By World Healthcare Journal-
Today, global Covid-19 infections rose above 13.1m confirmed cases according to a global tally by Johns Hopkins University - an increase of more than 1m in just six days.
On 13 July, the WHO stated that more than 230,000 cases have been reported in just 24 hours, with nearly 80 per cent of them reported from just 10 countries, and 50 per cent from just two countries - both in the Americas, the new epicentre of the coronavirus.
In Florida alone, 15,000 cases were reported on Sunday 12 July - a daily increase of more new cases than all European nations combined, surpassing New York’s record of 12,847 new cases on April 10. If Florida itself were a nation, it would currently rank fourth in the world for new cases.
“Let me blunt, too many countries are headed in the wrong direction. The virus remains public enemy number one, but the actions of many governments and people do not reflect this,” says Dr Tedros Adhanom Ghebreyesus, Director-General of WHO.
“If the basics aren’t followed, there is only one way this pandemic is going to go. It’s going to get worse and worse and worse. ”
This comes as the virus strains in Hong Kong have been found to be more contagious than the one originally found in the city of Wuhan, following yet another outbreak of 50 new cases. Neighbourhoods in Beijing have also experienced a local lockdown after an outbreak at an enormous market was recognised.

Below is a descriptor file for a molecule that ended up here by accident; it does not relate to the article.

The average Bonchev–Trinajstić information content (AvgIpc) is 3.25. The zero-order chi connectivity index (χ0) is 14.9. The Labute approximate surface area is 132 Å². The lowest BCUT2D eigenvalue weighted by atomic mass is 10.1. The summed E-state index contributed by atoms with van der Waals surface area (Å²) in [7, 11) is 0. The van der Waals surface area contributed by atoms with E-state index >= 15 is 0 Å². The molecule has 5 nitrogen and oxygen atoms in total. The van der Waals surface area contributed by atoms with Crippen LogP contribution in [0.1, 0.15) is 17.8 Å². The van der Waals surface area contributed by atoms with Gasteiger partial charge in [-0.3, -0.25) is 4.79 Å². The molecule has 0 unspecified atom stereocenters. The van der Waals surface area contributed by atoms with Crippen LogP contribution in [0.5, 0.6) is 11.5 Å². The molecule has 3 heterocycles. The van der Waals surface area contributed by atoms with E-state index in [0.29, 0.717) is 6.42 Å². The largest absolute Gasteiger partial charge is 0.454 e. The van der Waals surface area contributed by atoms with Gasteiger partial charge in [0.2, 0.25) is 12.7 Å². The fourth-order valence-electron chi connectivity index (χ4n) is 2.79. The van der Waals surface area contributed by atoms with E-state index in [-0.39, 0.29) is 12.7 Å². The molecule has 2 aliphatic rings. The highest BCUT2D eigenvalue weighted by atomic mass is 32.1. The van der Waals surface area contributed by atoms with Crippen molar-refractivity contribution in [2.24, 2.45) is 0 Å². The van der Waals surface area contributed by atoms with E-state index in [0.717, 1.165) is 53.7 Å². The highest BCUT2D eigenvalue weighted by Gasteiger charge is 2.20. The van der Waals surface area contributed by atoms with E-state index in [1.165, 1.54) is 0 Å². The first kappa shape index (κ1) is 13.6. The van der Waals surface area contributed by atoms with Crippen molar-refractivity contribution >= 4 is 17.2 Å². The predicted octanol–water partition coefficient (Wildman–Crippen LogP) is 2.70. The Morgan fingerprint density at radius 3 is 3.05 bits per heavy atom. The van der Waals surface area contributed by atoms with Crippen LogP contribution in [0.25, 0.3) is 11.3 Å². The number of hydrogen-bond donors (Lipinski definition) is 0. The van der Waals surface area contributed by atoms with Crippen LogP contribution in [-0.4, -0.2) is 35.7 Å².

Furthermore, the second wave of coronavirus is spreading across Australia, following the lockdown of Victoria State last week. Sydney is now also reimposing certain lockdown measures after an outbreak of more than 20 cases at a hotel frequented by logistics workers, raising fears that the virus may already be on its way to reinfecting other states in the nation.
Confirmed coronavirus deaths around the world have also exceeded the estimated deaths from the 2009 swine flu pandemic, meaning that the coronavirus pandemic is the deadliest in the 21st century.
However, the race to find a vaccine is currently progressing at a rapid pace, with estimates from experts researching the vaccine at Imperial College believing that a Covid-19 may be available to the public in the first half of next year, providing that the next stages of trials are successful.
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